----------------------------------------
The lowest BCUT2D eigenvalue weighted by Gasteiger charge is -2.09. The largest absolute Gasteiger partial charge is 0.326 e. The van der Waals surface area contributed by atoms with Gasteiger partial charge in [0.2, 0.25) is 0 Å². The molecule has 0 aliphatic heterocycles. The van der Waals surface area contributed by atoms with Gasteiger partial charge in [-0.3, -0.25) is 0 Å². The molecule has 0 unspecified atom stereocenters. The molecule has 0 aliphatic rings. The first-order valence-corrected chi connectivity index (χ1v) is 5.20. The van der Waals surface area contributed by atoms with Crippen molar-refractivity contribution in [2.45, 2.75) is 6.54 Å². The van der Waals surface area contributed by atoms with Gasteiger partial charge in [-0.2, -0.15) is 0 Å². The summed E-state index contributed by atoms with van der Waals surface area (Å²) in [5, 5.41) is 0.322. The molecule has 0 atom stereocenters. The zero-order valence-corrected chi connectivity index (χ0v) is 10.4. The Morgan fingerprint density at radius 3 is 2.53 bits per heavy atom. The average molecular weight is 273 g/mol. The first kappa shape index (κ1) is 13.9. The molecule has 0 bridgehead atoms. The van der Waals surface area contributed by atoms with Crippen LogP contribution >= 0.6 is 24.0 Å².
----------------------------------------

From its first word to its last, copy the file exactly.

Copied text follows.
The lowest BCUT2D eigenvalue weighted by Gasteiger charge is -2.09. The largest absolute Gasteiger partial charge is 0.326 e. The van der Waals surface area contributed by atoms with Gasteiger partial charge in [0.2, 0.25) is 0 Å². The molecule has 0 aliphatic heterocycles. The van der Waals surface area contributed by atoms with Gasteiger partial charge in [-0.3, -0.25) is 0 Å². The molecule has 0 unspecified atom stereocenters. The molecule has 0 aliphatic rings. The first-order valence-corrected chi connectivity index (χ1v) is 5.20. The van der Waals surface area contributed by atoms with Crippen molar-refractivity contribution in [2.45, 2.75) is 6.54 Å². The van der Waals surface area contributed by atoms with Gasteiger partial charge in [-0.2, -0.15) is 0 Å². The summed E-state index contributed by atoms with van der Waals surface area (Å²) in [5, 5.41) is 0.322. The molecule has 0 atom stereocenters. The zero-order valence-corrected chi connectivity index (χ0v) is 10.4. The Morgan fingerprint density at radius 3 is 2.53 bits per heavy atom. The average molecular weight is 273 g/mol. The first kappa shape index (κ1) is 13.9. The molecule has 0 bridgehead atoms. The van der Waals surface area contributed by atoms with Crippen LogP contribution >= 0.6 is 24.0 Å².